Thursday - May 23, 2019

How to unseat a former president

by José de la Isla

HOUSTON– Mexico’s former president Vicente Fox has a talent for drawing almost as much criticism out of office as when he was the incumbent

In July of last year, he was succeeded by Felipe Calderón, of his own center right National Action Party, PAN in Spanish. Fox is widely credited with advancing democracy and reforming Mexico’s economy by controlling inflation and lowering interest rates. But he left office with a trail of disappointments.

Since that time, Fox has followed in the tradition of former heads of state, such as George Bush Sr., Bill Clinton, Jimmy Carter, U.K.’s Tony Blair, and Spain’s José María Aznar. They have remained active and at times vocal.

However, Mexico has only tepid acceptance for its former presidents going public, certainly not by the old Institutional Revolutionary Party, PRI in Spanish, that held power for 72 years, and now twice beaten for the presidency.

Political animosities die slowly and Fox’s antagonists seek to hang a personal enrichment jacket on him. Other allegations circulating include influence peddling by his stepchildren through his marriage to Marta Sahagún, and aspersions about Vámos México, the foundation they head. A commission has been authorized to investigate some of the allegations.

At the same time, Vicente Fox might be on the verge of taking an important place on the world stage. In late October he was elected co-president of Centrist Democrat International, the association of center-right parties around the world. He is also setting up a presidential library and think tank at his ranch. Throughout October, he has promoted In the United States his autobiographical book, “Revolution of Hope,” written with Rob Allyn.

While he was abroad last week, a group in Boca deL Río, Veracruz, toppled a statue of Fox before it was to be dedicated. When asked about it, Fox told me the people responsible for the “mischief,” were not average citizens but operatives of the state’s federal senator Fidel Herrera Beltrán. “He himself announced it,” Fox told me.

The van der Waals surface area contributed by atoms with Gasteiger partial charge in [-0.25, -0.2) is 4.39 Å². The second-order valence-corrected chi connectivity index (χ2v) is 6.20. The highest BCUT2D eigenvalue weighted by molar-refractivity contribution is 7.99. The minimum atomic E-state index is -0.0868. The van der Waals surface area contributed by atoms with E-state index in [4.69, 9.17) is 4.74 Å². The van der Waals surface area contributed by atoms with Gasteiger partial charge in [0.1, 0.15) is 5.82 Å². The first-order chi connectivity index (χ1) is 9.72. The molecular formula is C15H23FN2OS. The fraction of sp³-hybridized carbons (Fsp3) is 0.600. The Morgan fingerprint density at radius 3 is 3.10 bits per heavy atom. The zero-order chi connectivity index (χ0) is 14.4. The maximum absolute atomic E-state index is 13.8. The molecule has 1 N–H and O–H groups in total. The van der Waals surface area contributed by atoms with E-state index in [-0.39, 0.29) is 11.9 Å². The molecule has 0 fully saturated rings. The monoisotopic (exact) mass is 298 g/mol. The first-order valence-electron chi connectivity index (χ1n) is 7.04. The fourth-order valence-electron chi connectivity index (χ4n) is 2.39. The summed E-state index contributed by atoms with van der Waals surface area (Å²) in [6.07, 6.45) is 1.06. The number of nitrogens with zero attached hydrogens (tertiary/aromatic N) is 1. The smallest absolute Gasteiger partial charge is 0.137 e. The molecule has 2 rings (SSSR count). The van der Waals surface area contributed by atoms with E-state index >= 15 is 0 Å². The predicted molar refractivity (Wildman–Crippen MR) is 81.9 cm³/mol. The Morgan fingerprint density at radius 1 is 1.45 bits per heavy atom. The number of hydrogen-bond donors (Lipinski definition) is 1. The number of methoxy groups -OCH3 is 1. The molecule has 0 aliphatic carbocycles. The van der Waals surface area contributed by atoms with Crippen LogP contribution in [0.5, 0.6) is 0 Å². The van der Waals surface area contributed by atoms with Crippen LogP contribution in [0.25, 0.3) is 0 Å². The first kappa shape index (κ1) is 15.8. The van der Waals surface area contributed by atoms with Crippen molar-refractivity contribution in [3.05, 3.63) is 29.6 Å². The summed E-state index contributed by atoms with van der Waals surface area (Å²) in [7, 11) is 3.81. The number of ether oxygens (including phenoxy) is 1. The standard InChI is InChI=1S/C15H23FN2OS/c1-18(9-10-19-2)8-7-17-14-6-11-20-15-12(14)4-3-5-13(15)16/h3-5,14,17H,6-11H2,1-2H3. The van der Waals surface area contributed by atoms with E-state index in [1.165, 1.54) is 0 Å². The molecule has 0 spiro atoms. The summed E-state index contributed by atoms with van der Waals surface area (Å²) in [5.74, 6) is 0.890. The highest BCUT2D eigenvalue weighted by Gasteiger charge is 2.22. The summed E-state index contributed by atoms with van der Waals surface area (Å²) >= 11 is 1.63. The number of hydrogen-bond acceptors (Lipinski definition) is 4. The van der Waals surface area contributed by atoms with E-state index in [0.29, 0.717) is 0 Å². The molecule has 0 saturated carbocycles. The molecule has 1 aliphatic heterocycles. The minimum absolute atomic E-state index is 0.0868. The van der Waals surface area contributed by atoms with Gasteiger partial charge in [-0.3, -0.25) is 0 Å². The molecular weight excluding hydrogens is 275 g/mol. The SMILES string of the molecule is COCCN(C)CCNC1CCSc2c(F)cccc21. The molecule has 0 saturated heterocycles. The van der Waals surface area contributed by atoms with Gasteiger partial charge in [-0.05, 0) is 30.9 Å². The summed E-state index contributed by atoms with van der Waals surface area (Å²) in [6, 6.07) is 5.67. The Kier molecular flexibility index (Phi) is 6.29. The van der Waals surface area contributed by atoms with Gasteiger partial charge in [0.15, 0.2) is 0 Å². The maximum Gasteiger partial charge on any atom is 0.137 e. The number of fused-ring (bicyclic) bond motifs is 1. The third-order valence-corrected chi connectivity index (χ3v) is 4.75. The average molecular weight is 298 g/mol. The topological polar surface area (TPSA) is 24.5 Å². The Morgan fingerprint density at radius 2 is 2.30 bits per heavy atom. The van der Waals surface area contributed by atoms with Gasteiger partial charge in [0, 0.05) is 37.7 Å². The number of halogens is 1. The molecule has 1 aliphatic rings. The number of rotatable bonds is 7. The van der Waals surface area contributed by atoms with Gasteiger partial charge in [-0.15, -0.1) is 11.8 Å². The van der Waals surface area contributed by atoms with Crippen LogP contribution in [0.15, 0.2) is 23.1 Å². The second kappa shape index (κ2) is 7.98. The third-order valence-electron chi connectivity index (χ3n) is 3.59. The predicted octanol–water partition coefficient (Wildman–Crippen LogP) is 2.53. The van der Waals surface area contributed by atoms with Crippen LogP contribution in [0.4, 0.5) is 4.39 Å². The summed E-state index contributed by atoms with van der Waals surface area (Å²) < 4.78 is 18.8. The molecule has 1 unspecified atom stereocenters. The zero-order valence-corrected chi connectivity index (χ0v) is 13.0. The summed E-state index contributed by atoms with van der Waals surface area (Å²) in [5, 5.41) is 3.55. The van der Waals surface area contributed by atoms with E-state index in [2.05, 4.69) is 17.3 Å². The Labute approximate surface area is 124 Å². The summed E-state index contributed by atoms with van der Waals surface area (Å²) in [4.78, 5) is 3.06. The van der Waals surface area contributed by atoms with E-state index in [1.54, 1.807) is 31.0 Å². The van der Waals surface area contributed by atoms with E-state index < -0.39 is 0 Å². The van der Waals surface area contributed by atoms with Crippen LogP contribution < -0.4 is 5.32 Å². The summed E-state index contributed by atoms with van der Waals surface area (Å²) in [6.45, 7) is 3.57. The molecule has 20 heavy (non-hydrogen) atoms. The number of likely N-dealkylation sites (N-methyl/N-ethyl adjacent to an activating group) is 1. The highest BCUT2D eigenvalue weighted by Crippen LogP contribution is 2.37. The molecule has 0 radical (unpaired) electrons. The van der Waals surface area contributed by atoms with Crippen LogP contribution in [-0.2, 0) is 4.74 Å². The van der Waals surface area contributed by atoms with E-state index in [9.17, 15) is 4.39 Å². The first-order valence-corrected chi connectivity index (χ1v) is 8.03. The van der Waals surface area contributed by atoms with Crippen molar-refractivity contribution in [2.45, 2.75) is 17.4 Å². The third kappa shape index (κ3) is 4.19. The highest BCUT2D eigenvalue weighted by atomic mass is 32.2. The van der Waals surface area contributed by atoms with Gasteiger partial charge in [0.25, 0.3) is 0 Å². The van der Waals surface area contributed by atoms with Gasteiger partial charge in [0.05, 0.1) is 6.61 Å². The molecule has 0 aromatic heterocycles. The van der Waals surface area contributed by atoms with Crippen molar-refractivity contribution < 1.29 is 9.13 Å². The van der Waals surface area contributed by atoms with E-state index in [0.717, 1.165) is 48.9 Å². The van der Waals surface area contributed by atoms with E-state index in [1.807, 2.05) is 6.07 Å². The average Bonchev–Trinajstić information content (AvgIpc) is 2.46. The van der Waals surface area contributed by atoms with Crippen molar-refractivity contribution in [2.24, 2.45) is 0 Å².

Herrera Beltrán, a PRI member, heads the Senate’s policy coordinating committee. More aftershocks were to follow. In Los Angeles, Fox walked out on Telemundo52 interviewer Rubén Luengas after uncomfortable questions about who owns certain properties in Guanajuato state near his ranch. Records appear to bear his wife Marta Sahagún’s name.

Then in San Jose, Calif., speaking at a downtown hotel, Fox drew a small protest across the street at the Plaza de César Chávez.

At a press conference, Fox claimed Herrera Beltrán was behind the anti-Fox campaign in Mexico, and alluded to the senator’s presidential aspirations. Just to make sure the mud stuck, Fox said Herrera “has a Drug Enforcement Agency, DEA, record related to narcotrafficking.”

Herrera called Fox’s 1charge a smoke screen, to distract public opinion from Fox’s administration corruption. The issue, he told El Universal, a Mexico City daily, was a recycled 10-year-old matter found to be a complete lie.

Víctor Valencia de los Santos, who heads the commission inquiring into the Fox administration, called the whole matter “a rude strategic distraction.”

The issues and name-calling heated up after Quién magazine published photos of the Fox’s homestead, Rancho Cristóbal. Questions immediately arose about whether government funds contributed to the renovations.

“It is evident he got rich during his six years in office,” Lino Korrodi, a former Fox campaign finance manager, told El Universal. Now a critic, Korrodi says Fox didn’t have the kind of money to renovate the ranch during his presidency.

Either legitimate charges are made before the appropriate tribunals or let historians argue over the details.

The danger of failing to let Fox become an elder statesman is that a cynical North American public can further lose confidence in Mexico’s emerging democracy and economy. Stereotypes, in matters such as this, are easier to come by than the facts.

Already, public opinion is making life-after-the-presidency read like a soap opera, a telecomedia. Ex-presidents have a lot to offer still. They do. Really they do.

[José de la Isla, author of “The Rise of Hispanic Political Power” (Archer Books, 2003) writes a weekly ­commentary for Hispanic Link News Service. E-mail:].© 2007­